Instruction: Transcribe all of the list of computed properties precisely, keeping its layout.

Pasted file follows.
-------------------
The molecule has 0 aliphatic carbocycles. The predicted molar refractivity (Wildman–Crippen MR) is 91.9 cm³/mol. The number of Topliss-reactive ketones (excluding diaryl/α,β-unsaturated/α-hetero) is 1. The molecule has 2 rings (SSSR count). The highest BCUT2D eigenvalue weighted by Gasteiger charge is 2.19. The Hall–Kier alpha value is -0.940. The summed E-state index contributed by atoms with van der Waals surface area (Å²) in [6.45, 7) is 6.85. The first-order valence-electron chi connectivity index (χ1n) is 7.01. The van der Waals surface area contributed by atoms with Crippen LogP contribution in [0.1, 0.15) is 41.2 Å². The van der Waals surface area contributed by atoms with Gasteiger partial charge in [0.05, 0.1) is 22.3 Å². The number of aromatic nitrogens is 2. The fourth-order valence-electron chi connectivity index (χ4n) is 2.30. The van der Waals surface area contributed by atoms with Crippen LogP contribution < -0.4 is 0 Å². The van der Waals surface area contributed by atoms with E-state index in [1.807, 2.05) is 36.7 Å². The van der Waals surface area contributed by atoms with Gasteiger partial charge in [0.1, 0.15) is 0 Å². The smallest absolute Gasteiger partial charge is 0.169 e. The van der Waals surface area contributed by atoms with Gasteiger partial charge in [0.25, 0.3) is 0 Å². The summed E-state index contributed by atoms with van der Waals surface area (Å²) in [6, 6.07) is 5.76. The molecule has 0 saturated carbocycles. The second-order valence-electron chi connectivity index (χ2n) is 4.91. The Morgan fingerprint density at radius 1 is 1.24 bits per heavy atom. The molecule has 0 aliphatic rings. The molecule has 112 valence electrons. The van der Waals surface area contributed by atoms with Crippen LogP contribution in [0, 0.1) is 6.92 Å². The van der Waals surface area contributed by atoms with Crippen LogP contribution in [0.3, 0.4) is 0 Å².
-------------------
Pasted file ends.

The molecule has 0 aliphatic carbocycles. The predicted molar refractivity (Wildman–Crippen MR) is 91.9 cm³/mol. The number of Topliss-reactive ketones (excluding diaryl/α,β-unsaturated/α-hetero) is 1. The molecule has 2 rings (SSSR count). The highest BCUT2D eigenvalue weighted by Gasteiger charge is 2.19. The Hall–Kier alpha value is -0.940. The summed E-state index contributed by atoms with van der Waals surface area (Å²) in [6.45, 7) is 6.85. The first-order valence-electron chi connectivity index (χ1n) is 7.01. The van der Waals surface area contributed by atoms with Crippen LogP contribution in [0.1, 0.15) is 41.2 Å². The van der Waals surface area contributed by atoms with Gasteiger partial charge in [0.05, 0.1) is 22.3 Å². The number of aromatic nitrogens is 2. The fourth-order valence-electron chi connectivity index (χ4n) is 2.30. The van der Waals surface area contributed by atoms with Crippen LogP contribution < -0.4 is 0 Å². The van der Waals surface area contributed by atoms with E-state index in [1.807, 2.05) is 36.7 Å². The van der Waals surface area contributed by atoms with Gasteiger partial charge in [0.1, 0.15) is 0 Å². The smallest absolute Gasteiger partial charge is 0.169 e. The van der Waals surface area contributed by atoms with Gasteiger partial charge in [0.25, 0.3) is 0 Å². The summed E-state index contributed by atoms with van der Waals surface area (Å²) in [6, 6.07) is 5.76. The molecule has 0 saturated carbocycles. The second-order valence-electron chi connectivity index (χ2n) is 4.91. The Morgan fingerprint density at radius 1 is 1.24 bits per heavy atom. The molecule has 0 aliphatic rings. The molecule has 112 valence electrons. The van der Waals surface area contributed by atoms with Crippen LogP contribution in [0, 0.1) is 6.92 Å². The van der Waals surface area contributed by atoms with Crippen LogP contribution in [0.3, 0.4) is 0 Å².